The Black Death: The Effects on England
But England had more to worry about than just the Scots. The plague hit England particularly harshly, as it entered the country at several of its many ports. When the disease reached London it September, it met a city of 50,000 people, all crowded into an area of only one square mile. In the early 1300’s a breakdown in sanitation and public health systems had been caused by overcrowding, nut by 1348, the situation had improved slightly. The Thames was used a waste dump, overflowing with sludge, garbage, and animal and human waste to the point that water barely flowed. However, with the Tower and the Thames surrounding much of the city, London could have been isolated from the surrounding countryside. Apparently, city officials put into effect new quarantine laws which could have helped prevent spread of the disease. Unfortunately, this didn’t help at all. From June through September of 1349, civic reports averaged 290 deaths a day. Some 40% of Londoners were killed within a period of 18 months. The city did not fully recover its population until the sixteenth century.
Cities were not the only places the disease could easily take control. In monasteries, the people lived so close together that when one fell ill, the others soon followed. At the monastery of St. Albans, the Abbot Michael of Mentmore was the first to die. According to chronicler William of Deves, the Abbot began to feel ill on Maundy Thursday, but celebrated High Mass anyways. The next day, he made his last confession and took to his bed. On Easter Sunday, three days after the first symptoms, he died. Within weeks of the Abbot’s death, 47 monks dies, including the new Abbot, and the monastery was abandoned.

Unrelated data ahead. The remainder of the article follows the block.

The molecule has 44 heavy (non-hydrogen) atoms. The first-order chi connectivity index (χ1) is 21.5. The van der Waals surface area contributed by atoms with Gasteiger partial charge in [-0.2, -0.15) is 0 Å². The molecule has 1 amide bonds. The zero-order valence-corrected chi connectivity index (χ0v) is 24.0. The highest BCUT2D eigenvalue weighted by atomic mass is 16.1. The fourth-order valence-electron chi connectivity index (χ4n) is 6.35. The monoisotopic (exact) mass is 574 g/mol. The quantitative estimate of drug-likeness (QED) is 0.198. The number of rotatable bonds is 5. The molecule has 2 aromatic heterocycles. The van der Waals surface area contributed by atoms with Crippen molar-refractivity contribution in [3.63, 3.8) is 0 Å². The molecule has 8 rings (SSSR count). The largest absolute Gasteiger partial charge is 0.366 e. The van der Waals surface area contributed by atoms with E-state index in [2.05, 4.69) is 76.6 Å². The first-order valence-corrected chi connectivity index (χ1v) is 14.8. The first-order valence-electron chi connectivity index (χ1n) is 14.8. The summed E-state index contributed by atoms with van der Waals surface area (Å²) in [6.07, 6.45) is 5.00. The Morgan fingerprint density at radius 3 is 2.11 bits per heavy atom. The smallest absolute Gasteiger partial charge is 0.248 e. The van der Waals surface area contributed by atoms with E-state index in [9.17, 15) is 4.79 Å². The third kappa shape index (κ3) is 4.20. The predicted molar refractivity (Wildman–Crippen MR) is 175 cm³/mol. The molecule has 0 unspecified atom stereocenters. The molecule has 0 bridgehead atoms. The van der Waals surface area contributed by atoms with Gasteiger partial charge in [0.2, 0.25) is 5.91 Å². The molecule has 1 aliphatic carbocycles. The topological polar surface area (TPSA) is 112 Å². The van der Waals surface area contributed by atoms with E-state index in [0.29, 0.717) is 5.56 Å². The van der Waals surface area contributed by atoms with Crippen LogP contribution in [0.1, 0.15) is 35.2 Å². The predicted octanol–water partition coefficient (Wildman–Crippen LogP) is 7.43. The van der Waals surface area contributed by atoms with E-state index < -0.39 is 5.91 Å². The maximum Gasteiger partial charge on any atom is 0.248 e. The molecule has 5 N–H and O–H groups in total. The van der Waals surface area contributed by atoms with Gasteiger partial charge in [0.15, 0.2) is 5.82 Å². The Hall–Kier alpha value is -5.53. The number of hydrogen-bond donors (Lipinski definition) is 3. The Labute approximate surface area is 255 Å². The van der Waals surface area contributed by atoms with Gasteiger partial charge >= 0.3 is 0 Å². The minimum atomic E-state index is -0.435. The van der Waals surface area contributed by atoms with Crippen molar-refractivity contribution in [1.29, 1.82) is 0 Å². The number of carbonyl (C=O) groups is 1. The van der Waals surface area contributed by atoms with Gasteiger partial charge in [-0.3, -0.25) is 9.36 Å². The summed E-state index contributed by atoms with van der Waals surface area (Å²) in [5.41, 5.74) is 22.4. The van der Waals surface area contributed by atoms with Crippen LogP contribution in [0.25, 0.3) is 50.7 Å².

Throughout the prosperous West Midlands, manors experienced labor shortages due to the high number of deaths. Chronicler Henry Knighton states, “So few servants and laborers were left that no one knew where to turn for help.” The manor managers could not escape, either. The manager of Cuxham Manor held his post from 1311 until he died of the plague in March, 1349. His successor died in April, a third manager in June, and a fourth in July. Finally, the manor lands were leased or sold. The source of livelihood died out as well. Wool was one of England’s main exports, until high amounts of sheep died out across the countryside. In one field, over 5,000 sheep died.
The Spread of the Disease The Medical Response
History of England